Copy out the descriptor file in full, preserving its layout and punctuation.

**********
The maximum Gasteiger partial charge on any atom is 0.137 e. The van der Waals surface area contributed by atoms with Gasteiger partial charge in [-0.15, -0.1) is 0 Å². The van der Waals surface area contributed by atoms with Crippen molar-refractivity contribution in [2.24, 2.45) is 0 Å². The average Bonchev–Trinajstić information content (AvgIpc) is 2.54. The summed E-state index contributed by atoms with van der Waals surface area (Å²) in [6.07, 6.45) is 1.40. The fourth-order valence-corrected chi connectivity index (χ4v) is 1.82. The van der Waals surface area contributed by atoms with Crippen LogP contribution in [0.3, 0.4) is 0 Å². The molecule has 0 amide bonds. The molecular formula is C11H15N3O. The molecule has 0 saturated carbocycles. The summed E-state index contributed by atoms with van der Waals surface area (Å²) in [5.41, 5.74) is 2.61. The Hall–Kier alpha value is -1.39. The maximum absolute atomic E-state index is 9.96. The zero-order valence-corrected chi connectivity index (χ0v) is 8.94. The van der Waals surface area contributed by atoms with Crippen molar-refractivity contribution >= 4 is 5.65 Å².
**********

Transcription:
The maximum Gasteiger partial charge on any atom is 0.137 e. The van der Waals surface area contributed by atoms with Gasteiger partial charge in [-0.15, -0.1) is 0 Å². The van der Waals surface area contributed by atoms with Crippen molar-refractivity contribution in [2.24, 2.45) is 0 Å². The average Bonchev–Trinajstić information content (AvgIpc) is 2.54. The summed E-state index contributed by atoms with van der Waals surface area (Å²) in [6.07, 6.45) is 1.40. The fourth-order valence-corrected chi connectivity index (χ4v) is 1.82. The van der Waals surface area contributed by atoms with Crippen LogP contribution in [0.3, 0.4) is 0 Å². The molecule has 0 amide bonds. The molecular formula is C11H15N3O. The molecule has 0 saturated carbocycles. The summed E-state index contributed by atoms with van der Waals surface area (Å²) in [5.41, 5.74) is 2.61. The Hall–Kier alpha value is -1.39. The maximum absolute atomic E-state index is 9.96. The zero-order valence-corrected chi connectivity index (χ0v) is 8.94. The van der Waals surface area contributed by atoms with Crippen molar-refractivity contribution >= 4 is 5.65 Å².